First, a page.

Daphne du Maurier - An Introduction
Dame Daphne du Maurier (Lady Browning) 1907 - 1989, DBE 1969, Fellow of the Royal Society of Literature
Daphne was born into a creative and successful family. Her grandfather was the brilliant artist and writer George du Maurier and her father was Gerald du Maurier, the most famous actor-manager and matinee idol of his day. Her mother, Muriel Beaumont, was also an actress.
She was the second of three sisters and had a privileged upbringing in Hampstead. The family bought a holiday home in Cornwall in the 1920s and that house - Ferryside at Bodinnick - became Daphne's favourite haunt and a place of solitude that enabled her to work seriously on her early writing career. Her first novel, The Loving Spirit, was published in 1931 and her success went from strength to strength.
In 1932 she married Frederick Browning, a military man, and they had three children. She lived at Menabilly, the Rashleigh owned manor house just outside Fowey, for about 25 years and wrote many of her books in a writing-hut in the grounds with a view over The Gribbin (pictured above). She continued to live a privileged life, with staff to run her home and look after the children, and was proud to be the family breadwinner with the success of her writing.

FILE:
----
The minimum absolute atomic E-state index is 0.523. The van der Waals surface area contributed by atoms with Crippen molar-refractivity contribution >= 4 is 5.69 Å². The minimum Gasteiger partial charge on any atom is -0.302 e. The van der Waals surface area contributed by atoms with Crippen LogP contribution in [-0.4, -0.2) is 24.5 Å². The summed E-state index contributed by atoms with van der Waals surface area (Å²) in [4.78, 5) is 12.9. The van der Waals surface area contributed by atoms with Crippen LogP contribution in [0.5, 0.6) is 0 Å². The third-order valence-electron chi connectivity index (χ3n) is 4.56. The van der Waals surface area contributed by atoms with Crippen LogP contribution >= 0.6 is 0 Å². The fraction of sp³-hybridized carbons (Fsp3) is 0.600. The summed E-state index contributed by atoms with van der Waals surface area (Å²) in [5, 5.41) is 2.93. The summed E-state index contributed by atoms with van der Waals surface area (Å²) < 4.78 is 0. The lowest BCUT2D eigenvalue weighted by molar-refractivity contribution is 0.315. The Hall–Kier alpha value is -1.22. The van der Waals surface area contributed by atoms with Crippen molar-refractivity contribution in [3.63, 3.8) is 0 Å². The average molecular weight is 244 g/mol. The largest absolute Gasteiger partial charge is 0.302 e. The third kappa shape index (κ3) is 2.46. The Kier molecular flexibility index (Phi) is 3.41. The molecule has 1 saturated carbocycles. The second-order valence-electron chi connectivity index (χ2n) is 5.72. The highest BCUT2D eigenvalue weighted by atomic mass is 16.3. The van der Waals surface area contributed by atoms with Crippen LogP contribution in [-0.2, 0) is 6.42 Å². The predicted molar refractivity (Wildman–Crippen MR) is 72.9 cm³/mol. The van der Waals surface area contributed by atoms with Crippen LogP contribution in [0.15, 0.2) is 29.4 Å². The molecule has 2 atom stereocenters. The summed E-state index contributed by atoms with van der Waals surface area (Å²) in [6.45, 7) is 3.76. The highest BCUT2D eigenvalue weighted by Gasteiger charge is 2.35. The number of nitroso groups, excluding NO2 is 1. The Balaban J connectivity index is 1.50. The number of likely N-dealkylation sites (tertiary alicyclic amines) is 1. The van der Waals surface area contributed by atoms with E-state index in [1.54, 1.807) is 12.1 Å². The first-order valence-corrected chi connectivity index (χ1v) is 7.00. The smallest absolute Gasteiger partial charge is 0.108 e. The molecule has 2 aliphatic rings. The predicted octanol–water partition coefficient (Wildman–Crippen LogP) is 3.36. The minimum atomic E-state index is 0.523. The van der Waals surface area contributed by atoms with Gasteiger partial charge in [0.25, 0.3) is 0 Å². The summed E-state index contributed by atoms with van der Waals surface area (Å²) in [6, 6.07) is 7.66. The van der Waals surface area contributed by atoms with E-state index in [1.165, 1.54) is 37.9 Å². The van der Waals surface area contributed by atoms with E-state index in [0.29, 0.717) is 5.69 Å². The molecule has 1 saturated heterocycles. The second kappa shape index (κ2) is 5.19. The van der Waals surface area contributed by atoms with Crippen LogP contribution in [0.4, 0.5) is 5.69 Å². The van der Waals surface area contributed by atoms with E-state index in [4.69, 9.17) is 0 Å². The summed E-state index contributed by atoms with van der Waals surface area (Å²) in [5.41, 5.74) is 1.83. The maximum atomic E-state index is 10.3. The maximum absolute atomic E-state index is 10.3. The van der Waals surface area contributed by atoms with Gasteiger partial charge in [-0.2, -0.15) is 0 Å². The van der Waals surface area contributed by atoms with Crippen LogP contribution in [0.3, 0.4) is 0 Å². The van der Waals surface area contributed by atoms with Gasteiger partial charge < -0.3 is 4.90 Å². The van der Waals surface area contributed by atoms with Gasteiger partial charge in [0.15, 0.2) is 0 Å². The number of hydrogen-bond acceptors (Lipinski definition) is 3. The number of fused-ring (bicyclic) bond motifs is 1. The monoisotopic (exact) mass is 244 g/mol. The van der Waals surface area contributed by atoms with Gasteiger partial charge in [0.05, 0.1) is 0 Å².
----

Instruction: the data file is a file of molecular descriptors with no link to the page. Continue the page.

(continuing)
When she eventually left Menabilly she rented Kilmarth, the dower house to the Menabilly estate, and continued to write until health and old age prevented it.
For a long time Daphne du Maurier was described as a romantic novelist. This is completely misleading as she wrote dark, often gothic and edgy novels and short stories, with unexpected twists or suspenseful endings.
There are many conflicting views of Daphne's personality. On the one hand she was a solitary and private person, who liked routine and to avoid the complication of any cross-over between her friends, in order to keep relationships simple.
However she was also enormously kind and helped many people in such a quiet way that these acts of kindness and support almost always went undetected. If you have read Rebecca one might best explain this by saying she was both Rebecca - brave, strong, loving the outdoors, walking, riding, sailing and so on, and also the second Mrs de Winter - shy, unsure of herself, hiding herself away. She was a complex and very interesting person.
Daphne died in 1989 and today her following is large and varied. She is read and studied by students at school and university but also by men and women, of all ages, who just enjoy the pleasure of reading her works. Interest in her is worldwide.